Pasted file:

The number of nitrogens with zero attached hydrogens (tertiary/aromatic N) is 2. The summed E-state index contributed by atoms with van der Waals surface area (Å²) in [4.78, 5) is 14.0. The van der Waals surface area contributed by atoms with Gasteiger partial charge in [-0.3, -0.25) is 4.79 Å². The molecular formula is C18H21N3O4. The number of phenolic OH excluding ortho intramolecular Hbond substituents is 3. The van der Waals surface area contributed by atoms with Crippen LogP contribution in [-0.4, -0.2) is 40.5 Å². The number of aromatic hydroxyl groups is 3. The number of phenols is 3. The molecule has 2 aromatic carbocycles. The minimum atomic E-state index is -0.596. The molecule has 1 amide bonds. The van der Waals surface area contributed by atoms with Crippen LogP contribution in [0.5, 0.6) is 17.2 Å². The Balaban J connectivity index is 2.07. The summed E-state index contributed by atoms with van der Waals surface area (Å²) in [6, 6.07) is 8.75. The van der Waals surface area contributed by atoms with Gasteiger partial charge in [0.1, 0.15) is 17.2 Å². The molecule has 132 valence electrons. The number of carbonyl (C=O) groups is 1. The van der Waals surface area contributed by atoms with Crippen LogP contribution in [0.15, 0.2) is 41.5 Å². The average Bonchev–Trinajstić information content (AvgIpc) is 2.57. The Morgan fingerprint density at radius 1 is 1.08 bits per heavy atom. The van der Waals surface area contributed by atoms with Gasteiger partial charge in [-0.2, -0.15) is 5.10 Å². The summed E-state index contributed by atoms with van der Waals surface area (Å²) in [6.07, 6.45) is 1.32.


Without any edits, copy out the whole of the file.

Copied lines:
The number of nitrogens with zero attached hydrogens (tertiary/aromatic N) is 2. The summed E-state index contributed by atoms with van der Waals surface area (Å²) in [4.78, 5) is 14.0. The van der Waals surface area contributed by atoms with Gasteiger partial charge in [-0.3, -0.25) is 4.79 Å². The molecular formula is C18H21N3O4. The number of phenolic OH excluding ortho intramolecular Hbond substituents is 3. The van der Waals surface area contributed by atoms with Crippen LogP contribution in [-0.4, -0.2) is 40.5 Å². The number of aromatic hydroxyl groups is 3. The number of phenols is 3. The molecule has 2 aromatic carbocycles. The minimum atomic E-state index is -0.596. The molecule has 1 amide bonds. The van der Waals surface area contributed by atoms with Crippen LogP contribution in [0.5, 0.6) is 17.2 Å². The Balaban J connectivity index is 2.07. The summed E-state index contributed by atoms with van der Waals surface area (Å²) in [6, 6.07) is 8.75. The van der Waals surface area contributed by atoms with Gasteiger partial charge in [0.1, 0.15) is 17.2 Å². The molecule has 132 valence electrons. The number of carbonyl (C=O) groups is 1. The van der Waals surface area contributed by atoms with Crippen LogP contribution in [0.15, 0.2) is 41.5 Å². The average Bonchev–Trinajstić information content (AvgIpc) is 2.57. The Morgan fingerprint density at radius 1 is 1.08 bits per heavy atom. The van der Waals surface area contributed by atoms with Gasteiger partial charge in [-0.2, -0.15) is 5.10 Å². The summed E-state index contributed by atoms with van der Waals surface area (Å²) in [6.07, 6.45) is 1.32.